Poor safety for miners By Shah Murad - Thursday 31st March 2011

Source : http://www.dawn.com/2011/03/31/poor-safety-for-miners.html

BALOCHISTAN’S coalmines are among the world’s deadliest. They claim several workers’ lives every year. The absence of a regulatory framework and safety equipment has increasingly become a catalyst for deadly accidents.
The recent gas explosions in the Sorrange coalmine prove that mining can be a deadly profession. Forty-three workers were killed as a result of the explosions, making it probably the worst mining disaster in Pakistan’s history.
The Pakistan Mineral Development Corporation (PMDC), a subsidiary of the Ministry of Petroleum and Natural Resources, is the owner of the Sorrange coalmines. The area, measuring 1,674 acres, has 12.95 million tons of coal reserves. In 2009-10, it produced 60,404 tons of coal.
Though the Sorrange mines are owned by the PMDC, they are operated by a private contractor on a sub-lease basis. It is standard practice on the part of the PMDC to sublet coalmines to private contractors in order to avoid legal obligations in terms of employment and compensation in the event of death or bodily injury to workers. This is a gross violation of the provisions of the Mines Act, 1923, and the Balochistan Mining Rules, 2002, which do not allow any owner or company to sub-let a mine.
But unfortunately no proper system of checks and balances pertaining to the mining industry is being followed by the Balochistan Mines and Minerals Department, which is responsible for ensuring the enforcement of laws applicable to the safety of mine workers. The recent accident amply demonstrates the failure of the department.
Although modern techniques have been developed in the mining sector, underground coalmining is still considered dangerous, mainly due to the possibility of gas explosions and roof collapses. By not adopting adequate safety measures, workers are exposed to greater dangers which may lead to catastrophes.
Gas explosions are usually caused by the ignition of methane gas because of poor ventilation in the coalmines. Methane is a highly flammable and poisonous gas that usually leaks out during the excavation of coal. If too much gas is trapped in an enclosed chamber and mixes with air in proportions between five to 14 per cent, the results can be extremely dangerous.
It is an unfortunate reality that mine owners place little value on the life of workers. Indeed, coalminers are extremely vulnerable and have a lack of resources to raise a voice for their due rights. It is also not surprising that compensation for coalmining accidents hardly exists. If someone loses his life, that’s the end of the story.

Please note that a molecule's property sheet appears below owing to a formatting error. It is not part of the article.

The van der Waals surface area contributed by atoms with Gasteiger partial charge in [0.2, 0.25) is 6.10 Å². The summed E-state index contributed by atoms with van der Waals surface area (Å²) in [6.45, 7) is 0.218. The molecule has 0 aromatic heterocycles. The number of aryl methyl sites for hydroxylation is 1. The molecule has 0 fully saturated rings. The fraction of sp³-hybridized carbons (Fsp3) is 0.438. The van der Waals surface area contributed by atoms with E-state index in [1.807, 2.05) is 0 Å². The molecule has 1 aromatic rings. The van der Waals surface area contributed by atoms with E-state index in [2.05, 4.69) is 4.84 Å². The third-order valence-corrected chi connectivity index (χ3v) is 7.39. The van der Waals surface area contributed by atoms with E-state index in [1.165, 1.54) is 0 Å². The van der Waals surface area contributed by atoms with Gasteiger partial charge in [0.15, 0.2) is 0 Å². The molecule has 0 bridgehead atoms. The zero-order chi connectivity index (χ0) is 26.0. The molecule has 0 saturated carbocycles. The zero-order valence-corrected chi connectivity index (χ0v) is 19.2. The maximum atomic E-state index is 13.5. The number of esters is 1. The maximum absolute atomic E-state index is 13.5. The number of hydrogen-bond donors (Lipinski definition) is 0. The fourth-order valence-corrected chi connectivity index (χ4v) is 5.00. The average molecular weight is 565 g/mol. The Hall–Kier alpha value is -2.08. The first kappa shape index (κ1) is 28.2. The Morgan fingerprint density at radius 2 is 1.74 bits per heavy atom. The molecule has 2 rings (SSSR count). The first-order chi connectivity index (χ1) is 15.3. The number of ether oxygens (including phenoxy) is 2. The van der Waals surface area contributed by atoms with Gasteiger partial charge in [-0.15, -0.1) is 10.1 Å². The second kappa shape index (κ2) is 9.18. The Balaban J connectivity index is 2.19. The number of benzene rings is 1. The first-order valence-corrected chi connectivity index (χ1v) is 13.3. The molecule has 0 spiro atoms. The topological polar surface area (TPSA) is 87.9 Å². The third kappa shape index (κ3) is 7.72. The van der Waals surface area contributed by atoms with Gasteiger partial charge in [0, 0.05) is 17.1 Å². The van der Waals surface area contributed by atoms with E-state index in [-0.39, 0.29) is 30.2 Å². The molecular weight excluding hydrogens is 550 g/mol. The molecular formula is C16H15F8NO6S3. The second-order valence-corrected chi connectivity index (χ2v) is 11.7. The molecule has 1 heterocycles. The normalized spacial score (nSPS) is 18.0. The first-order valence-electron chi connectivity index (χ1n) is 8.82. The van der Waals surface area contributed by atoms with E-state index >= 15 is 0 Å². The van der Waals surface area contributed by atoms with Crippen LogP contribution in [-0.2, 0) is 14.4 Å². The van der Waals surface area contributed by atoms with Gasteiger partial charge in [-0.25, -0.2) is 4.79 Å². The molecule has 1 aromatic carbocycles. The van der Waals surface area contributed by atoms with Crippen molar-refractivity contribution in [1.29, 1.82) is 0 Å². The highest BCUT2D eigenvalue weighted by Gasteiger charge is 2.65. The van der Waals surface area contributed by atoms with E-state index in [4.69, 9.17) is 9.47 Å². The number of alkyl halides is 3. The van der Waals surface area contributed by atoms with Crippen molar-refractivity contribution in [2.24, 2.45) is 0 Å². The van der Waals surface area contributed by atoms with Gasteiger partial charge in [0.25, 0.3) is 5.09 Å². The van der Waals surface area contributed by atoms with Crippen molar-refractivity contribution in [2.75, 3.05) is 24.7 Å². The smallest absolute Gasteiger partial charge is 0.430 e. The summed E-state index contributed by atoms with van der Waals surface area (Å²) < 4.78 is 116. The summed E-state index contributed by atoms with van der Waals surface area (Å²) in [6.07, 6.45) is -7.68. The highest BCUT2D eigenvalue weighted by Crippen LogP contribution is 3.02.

The deteriorating safety situation of mine workers also reflects other socio-economic problems. The majority of workers come from poverty-stricken rural areas and are in desperate need of a job. This is how mine owners take advantage of their economic vulnerability and social compulsions.
Perhaps coalmining is the only lucrative business where no capital investment is required in terms of infrastructure development for the safety and security of workers. Under these circumstances, the future of mine workers in Balochistan seems to be bleak.
The picture of coalmining in Balochistan is very grim. In fact, due to the lethargic approach of state functionaries the situation has gone from bad to worse. The tragic accident at Sorrange points to serious problems including the violation of mining regulations, labour laws and safety standards.
The International Labour Organisation (ILO) is responsible for drawing up and overseeing international labour standards. Due
to the hazardous nature of the mining industry, the ILO adopted the Safety and Health in Mines Convention (No 176) in 1995, which prescribes guidelines for bringing about improvement in the working conditions of miners.
Article 4 of the convention requires that members of the ILO should have regulations (a) relating to mine rescue, first aid and appropriate medical facilities; and (b) to provide and maintain adequate self-rescue respiratory devices for workers in underground coalmines.
At present, there is no law in Pakistan to cover the occupational health and safety needs of miners. Although Pakistan did not ratify the aforementioned ILO convention, in the current situation the government should devise a regulatory framework in conformity with the convention for the safety of mine workers.
The legal heirs of the deceased workers are entitled to compensation. In the first tier under the provisions of the Workmen’s Compensation Act, 1923, each worker is entitled to a compensation amount of Rs400,000. But in the second tier, if there is proof of negligence or another wrongful act on the part of the mine owner or agents, there is no monetary limit on the amount recoverable as compensatory damages under the provisions of the Fatal Accidents Act, 1855.
The provincial government, as per routine, has formed an inquiry committee to probe into the accident. But the Pakistan Central Mines Labour Federation has expressed complete dissatisfaction with the government’s action and has demanded a judicial inquiry into the Sorrange coalmine incident. What the investigation will bring forth this time no one knows as past investigation reports have never been made public.
Last year, 33 mine workers were trapped in a deep mine in Chile for over two months. Yet due to persistent efforts they were rescued. Why do we lack such strength and spirit to save our people?
For the prevention of tragic accidents in future, international experts may be called to evaluate the internal situation of the mines and formulate prevention measures specific to their findings to halt mine disasters. There is also a dire need to constitute an independent regulatory authority at the national level to keep a close eye on the mining industry.
The writer is an advocate.

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